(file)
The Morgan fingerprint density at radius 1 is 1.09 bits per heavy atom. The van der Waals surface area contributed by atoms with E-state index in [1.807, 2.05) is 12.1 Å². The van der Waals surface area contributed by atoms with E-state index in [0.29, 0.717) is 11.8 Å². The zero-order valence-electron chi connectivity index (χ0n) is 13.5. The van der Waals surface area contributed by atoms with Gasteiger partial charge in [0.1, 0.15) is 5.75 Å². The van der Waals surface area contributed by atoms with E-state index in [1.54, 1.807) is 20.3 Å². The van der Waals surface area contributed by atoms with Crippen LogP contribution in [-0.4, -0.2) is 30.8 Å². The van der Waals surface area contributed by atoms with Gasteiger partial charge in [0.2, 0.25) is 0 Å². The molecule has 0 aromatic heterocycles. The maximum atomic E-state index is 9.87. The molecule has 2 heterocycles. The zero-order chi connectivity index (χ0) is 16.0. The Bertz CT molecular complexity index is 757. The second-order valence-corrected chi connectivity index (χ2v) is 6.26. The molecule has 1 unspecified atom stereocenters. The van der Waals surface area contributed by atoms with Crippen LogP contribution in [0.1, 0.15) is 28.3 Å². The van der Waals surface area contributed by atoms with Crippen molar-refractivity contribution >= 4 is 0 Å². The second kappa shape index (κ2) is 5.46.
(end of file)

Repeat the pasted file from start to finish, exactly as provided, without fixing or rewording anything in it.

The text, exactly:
The Morgan fingerprint density at radius 1 is 1.09 bits per heavy atom. The van der Waals surface area contributed by atoms with E-state index in [1.807, 2.05) is 12.1 Å². The van der Waals surface area contributed by atoms with E-state index in [0.29, 0.717) is 11.8 Å². The zero-order valence-electron chi connectivity index (χ0n) is 13.5. The van der Waals surface area contributed by atoms with Gasteiger partial charge in [0.1, 0.15) is 5.75 Å². The van der Waals surface area contributed by atoms with E-state index in [1.54, 1.807) is 20.3 Å². The van der Waals surface area contributed by atoms with Crippen LogP contribution in [-0.4, -0.2) is 30.8 Å². The van der Waals surface area contributed by atoms with Gasteiger partial charge in [0.2, 0.25) is 0 Å². The molecule has 0 aromatic heterocycles. The maximum atomic E-state index is 9.87. The molecule has 2 heterocycles. The zero-order chi connectivity index (χ0) is 16.0. The Bertz CT molecular complexity index is 757. The second-order valence-corrected chi connectivity index (χ2v) is 6.26. The molecule has 1 unspecified atom stereocenters. The van der Waals surface area contributed by atoms with Crippen LogP contribution in [0.1, 0.15) is 28.3 Å². The van der Waals surface area contributed by atoms with Crippen molar-refractivity contribution >= 4 is 0 Å². The second kappa shape index (κ2) is 5.46.